Lloyds fined £91m for beating insurance customers with loyalty fines as they claimed to offer ‘competitive’ renewal quotes
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Lloyds Banking Group has been fined £91million by the City Watchdog for misleading insurance customers.
The High Street lender sent 9 million letters to existing home insurance customers from 2009 to 2017, claiming to offer “competitive” quotes for policy renewals.
At the same time, however, it offered new customers lower quotes for the same product — a practice labeled by critics as “the loyalty penalty.”
Lloyds sent letters to existing home insurance customers claiming to offer ‘competitive’ quotes for policy renewals and offer lower quotes to new customers for the same product
The Financial Conduct Authority said Lloyds’ insurance arm had failed to verify the accuracy of the reports and ordered it to pay a £90.7m fine.
It’s the second largest fine ever handed out to a retail bank in the regulator’s history – and Lloyds was again on the receiving end, forced to pay £117million six years ago for misselling PPI.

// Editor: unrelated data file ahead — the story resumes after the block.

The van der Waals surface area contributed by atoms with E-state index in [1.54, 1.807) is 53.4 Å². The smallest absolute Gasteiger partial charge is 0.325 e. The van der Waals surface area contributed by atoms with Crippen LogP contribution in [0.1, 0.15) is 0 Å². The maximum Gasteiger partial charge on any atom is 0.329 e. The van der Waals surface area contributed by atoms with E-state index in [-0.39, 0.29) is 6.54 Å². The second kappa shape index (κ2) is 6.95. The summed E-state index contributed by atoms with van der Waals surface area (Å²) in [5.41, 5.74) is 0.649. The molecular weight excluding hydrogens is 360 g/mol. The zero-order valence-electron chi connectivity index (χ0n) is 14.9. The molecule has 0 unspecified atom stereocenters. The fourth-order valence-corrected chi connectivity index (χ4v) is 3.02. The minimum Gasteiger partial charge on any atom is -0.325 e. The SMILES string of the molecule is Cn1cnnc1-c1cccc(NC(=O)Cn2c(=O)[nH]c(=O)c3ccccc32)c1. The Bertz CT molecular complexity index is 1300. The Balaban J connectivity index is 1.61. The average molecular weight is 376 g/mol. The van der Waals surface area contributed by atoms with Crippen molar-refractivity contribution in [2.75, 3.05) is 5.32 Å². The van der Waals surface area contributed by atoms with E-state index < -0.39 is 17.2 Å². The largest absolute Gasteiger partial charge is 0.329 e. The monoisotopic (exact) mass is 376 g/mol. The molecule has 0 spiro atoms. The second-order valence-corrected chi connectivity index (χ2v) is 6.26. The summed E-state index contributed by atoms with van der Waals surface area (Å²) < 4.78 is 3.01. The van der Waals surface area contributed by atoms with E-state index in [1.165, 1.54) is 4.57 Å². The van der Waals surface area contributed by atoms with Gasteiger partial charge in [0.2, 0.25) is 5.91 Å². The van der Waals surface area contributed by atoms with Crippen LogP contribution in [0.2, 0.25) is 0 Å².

The FCA is tackling loyalty fees, with insurers charging higher rates for loyal customers through renewals compared to new customers.
Rules that come into effect in January will ban the practice.
The FCA also found that 500,000 Lloyds customers were told they would receive a discount based on ‘loyalty’ or being ‘valued customer’, but this never happened.
It wasn’t until the watchdog’s investigation started that the bank changed this.
Lloyds has since made voluntary payments of around £13.5 million to customers who received the letters about a discount that was never applied.
A Lloyds spokesperson said: ‘We are sorry we misunderstood. We have written and paid the customers affected by the discount problem.”